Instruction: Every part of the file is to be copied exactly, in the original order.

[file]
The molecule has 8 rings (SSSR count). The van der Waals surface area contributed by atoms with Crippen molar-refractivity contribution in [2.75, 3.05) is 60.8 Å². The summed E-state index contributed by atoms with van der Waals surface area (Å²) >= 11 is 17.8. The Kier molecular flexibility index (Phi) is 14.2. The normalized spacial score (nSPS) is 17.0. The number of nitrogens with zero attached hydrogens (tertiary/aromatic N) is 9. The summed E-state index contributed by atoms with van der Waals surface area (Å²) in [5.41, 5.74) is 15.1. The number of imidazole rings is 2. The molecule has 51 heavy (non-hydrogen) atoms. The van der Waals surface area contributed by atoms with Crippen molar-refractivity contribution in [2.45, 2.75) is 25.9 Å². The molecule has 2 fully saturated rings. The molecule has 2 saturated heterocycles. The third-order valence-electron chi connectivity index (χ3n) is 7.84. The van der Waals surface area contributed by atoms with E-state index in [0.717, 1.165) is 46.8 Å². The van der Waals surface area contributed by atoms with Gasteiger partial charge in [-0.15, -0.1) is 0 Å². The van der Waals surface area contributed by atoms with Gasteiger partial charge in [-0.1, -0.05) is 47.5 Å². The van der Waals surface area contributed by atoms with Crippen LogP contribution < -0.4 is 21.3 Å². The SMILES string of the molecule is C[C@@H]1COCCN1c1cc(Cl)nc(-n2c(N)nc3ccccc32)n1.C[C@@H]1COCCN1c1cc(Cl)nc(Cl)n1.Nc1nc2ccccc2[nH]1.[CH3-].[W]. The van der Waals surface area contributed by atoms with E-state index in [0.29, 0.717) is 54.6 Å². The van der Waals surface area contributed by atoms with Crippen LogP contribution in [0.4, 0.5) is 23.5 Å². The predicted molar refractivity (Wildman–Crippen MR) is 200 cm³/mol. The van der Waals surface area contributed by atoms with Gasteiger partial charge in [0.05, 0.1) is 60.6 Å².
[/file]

The molecule has 8 rings (SSSR count). The van der Waals surface area contributed by atoms with Crippen molar-refractivity contribution in [2.75, 3.05) is 60.8 Å². The summed E-state index contributed by atoms with van der Waals surface area (Å²) >= 11 is 17.8. The Kier molecular flexibility index (Phi) is 14.2. The normalized spacial score (nSPS) is 17.0. The number of nitrogens with zero attached hydrogens (tertiary/aromatic N) is 9. The summed E-state index contributed by atoms with van der Waals surface area (Å²) in [5.41, 5.74) is 15.1. The number of imidazole rings is 2. The molecule has 51 heavy (non-hydrogen) atoms. The van der Waals surface area contributed by atoms with Crippen molar-refractivity contribution in [2.45, 2.75) is 25.9 Å². The molecule has 2 fully saturated rings. The molecule has 2 saturated heterocycles. The third-order valence-electron chi connectivity index (χ3n) is 7.84. The van der Waals surface area contributed by atoms with E-state index in [0.717, 1.165) is 46.8 Å². The van der Waals surface area contributed by atoms with Gasteiger partial charge in [-0.15, -0.1) is 0 Å². The van der Waals surface area contributed by atoms with Gasteiger partial charge in [-0.1, -0.05) is 47.5 Å². The van der Waals surface area contributed by atoms with Crippen LogP contribution < -0.4 is 21.3 Å². The SMILES string of the molecule is C[C@@H]1COCCN1c1cc(Cl)nc(-n2c(N)nc3ccccc32)n1.C[C@@H]1COCCN1c1cc(Cl)nc(Cl)n1.Nc1nc2ccccc2[nH]1.[CH3-].[W]. The van der Waals surface area contributed by atoms with E-state index in [0.29, 0.717) is 54.6 Å². The van der Waals surface area contributed by atoms with Crippen LogP contribution in [0.4, 0.5) is 23.5 Å². The predicted molar refractivity (Wildman–Crippen MR) is 200 cm³/mol. The van der Waals surface area contributed by atoms with Gasteiger partial charge in [0.05, 0.1) is 60.6 Å².